This tiny glass disc can store 360TB of data for 13.8 billion years

It’s estimated that humans are producing the equivalent of 10 million Blu-ray discs’ worth of data every single day – and all of those ones and zeroes have to be stored somewhere. Now researchers in the UK just might have the solution: a five-dimensional (5D) digital data disc that can store 360 terabytes of data for some 13.8 billion years.

To create the data disc, researchers from the University of Southampton used a process called femtosecond laser writing, which creates small discs of glass using an ultrafast laser that generates short and intense pulses of light. These pulses can write data in three layers of nanostructured dots separated by 5 micrometres (that’s 0.005 mm).

So where do the five dimensions come from? First there’s the three-dimensional position of each dot within the layers, and then the extra dimensions are the size and orientation of the dot. The nanostructures created by the technology can be read using an optical microscope in tandem with a polariser (a filter designed to block specific polarisations of light).

The team behind the new 5D discs says these discs could be most useful for institutions who deal with large archives: libraries, museums, and anywhere else extensive records are kept (like a Facebook data centre).

“It is thrilling to think that we have created the technology to preserve documents and information and store it in space for future generations,” said one of the researchers, Peter Kazansky. “This technology can secure the last evidence of our civilisation: all we’ve learnt will not be forgotten.”

The researchers are presenting their work at the the International Society for Optical Engineering Conference in San Francisco this week, and after that, they’re hoping to find industry specialists to partner with in order to develop the technology further, finally getting it to a stage where it could be used in commercial products.

The storage medium has been dubbed the ‘Superman memory crystal’ in honour of the memory crystals from the Superman films. Not only can it store crazy amounts of data, but it can withstand temperatures up to 1,000°C (1,832°F).

While the technology was first demonstrated in 2013, it’s now capable of storing much more data: the team has already saved copies of the Universal Declaration of Human Rights (UDHR), Newton’s Opticks, The Magna Carta and The King James Bible on these tiny discs.

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Oldest Human DNA Reveals Mysterious Branch of Humanity

Why you should never drink whisky on the rocks

The Thirsty Explorer heads to the Scottish island of Islay where he learns the important differences between malt and whisky – and how to order it in a bar.

The first time I tasted Scotch whisky I was a broke student, chugging direct from a £3 bottle, lying outside my tent at the foot of Ben Nevis, Britain’s highest mountain.  It was after a meal of tinned macaroni and cheese – hardly a sophisticated sampling considering I was sipping the world’s most venerated style of whisky. I promised myself that the next time I returned to Scotland, I would drink the best the country had to offer, in great abundance and straight from the source, no matter what it took.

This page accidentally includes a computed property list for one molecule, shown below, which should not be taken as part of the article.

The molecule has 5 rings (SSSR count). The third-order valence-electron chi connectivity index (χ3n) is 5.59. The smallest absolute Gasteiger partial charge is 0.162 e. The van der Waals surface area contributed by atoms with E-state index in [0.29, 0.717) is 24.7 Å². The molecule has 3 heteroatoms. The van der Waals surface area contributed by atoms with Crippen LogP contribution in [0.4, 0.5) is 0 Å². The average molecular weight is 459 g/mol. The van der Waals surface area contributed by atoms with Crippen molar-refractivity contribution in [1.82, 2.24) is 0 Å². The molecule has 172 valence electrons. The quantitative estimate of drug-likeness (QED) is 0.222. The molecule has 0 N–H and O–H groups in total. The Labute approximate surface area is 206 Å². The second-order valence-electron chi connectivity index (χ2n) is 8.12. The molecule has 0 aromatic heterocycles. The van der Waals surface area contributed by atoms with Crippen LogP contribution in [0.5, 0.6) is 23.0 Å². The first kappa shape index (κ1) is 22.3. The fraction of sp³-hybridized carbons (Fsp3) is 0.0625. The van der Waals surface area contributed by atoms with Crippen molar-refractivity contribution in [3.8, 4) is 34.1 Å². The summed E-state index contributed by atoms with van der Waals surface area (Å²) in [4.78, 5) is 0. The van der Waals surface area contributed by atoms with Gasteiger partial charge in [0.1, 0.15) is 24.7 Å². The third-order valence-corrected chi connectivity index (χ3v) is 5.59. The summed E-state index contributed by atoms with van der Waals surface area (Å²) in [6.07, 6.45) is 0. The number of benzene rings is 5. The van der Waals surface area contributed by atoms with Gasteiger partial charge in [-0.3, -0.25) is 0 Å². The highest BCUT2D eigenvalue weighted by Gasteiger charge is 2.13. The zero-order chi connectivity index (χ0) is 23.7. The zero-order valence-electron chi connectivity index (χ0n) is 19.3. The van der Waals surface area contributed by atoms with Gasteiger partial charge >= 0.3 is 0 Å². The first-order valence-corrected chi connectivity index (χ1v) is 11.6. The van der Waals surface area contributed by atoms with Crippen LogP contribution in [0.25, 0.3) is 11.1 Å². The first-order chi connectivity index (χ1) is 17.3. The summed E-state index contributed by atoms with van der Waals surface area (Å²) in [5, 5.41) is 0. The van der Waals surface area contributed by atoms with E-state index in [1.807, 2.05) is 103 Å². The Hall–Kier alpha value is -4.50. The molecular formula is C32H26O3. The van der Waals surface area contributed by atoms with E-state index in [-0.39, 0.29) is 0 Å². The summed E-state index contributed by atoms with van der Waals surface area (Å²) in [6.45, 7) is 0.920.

It turns out, for me, all it took was a smile and a stiff right thumb.

Celebrate Shakespeare’s 400th anniversary this year in the place he called home, right in the heart of England. #Shakespeare2016

That first Scotch whisky I drank was a blend. Of course, I didn’t understand the difference between single malt and blended whisky until I returned to Scotland eight years later; most people still don’t. Blended whisky, which comprises more than 80% of the market, including brands like Johnnie Walker and Dewars, is a mix o­f malt and grain whiskies that come from multiple distilleries. Single malt, which Scottish drinkers often refer to as malt rather than whisky (and never Scotch, like it’s known elsewhere around the world), is whisky created from malted barley at one distillery.

Single malts aren’t necessarily always better than blends, but most of Scotland’s highest regarded and most expensive whiskies are the former. Blended whiskies are smoother and easier to drink; malt can be almost overwhelming in flavour, a drink most work their way up to.

The vast majority of malt comes from three major whisky-producing regions. The Highlands (roughly the northern half of Scotland) and Speyside (in the country’s northeast) are both easily accessible from major cities, and their whiskies are relatively accessible to the malt novice, characterised by smooth, floral, often delicate flavours.

Then there’s Islay, the southernmost island of the Inner Hebrides, about 32km off the coast of Northern Ireland. As the crow flies, it’s a roughly 113km journey from Glasgow to Islay. But, unless you plan on flying into the island’s tiny airport, it’s about 2.5 hours by car from Glasgow to the hamlet of Kennacraig, and a nearly three-hour ferry to Islay – and that’s if you time the trip perfectly. Many people find Islay’s whisky even less accessible than the island itself.

If you’re a seasoned malt drinker, chances are you have a bottle from Islay in your liquor cabinet. If, on the other hand, you tried Scotch whisky for the first time and hated it, thought it was too smoky, or tasted like medicine or ashtrays, it probably came from Islay.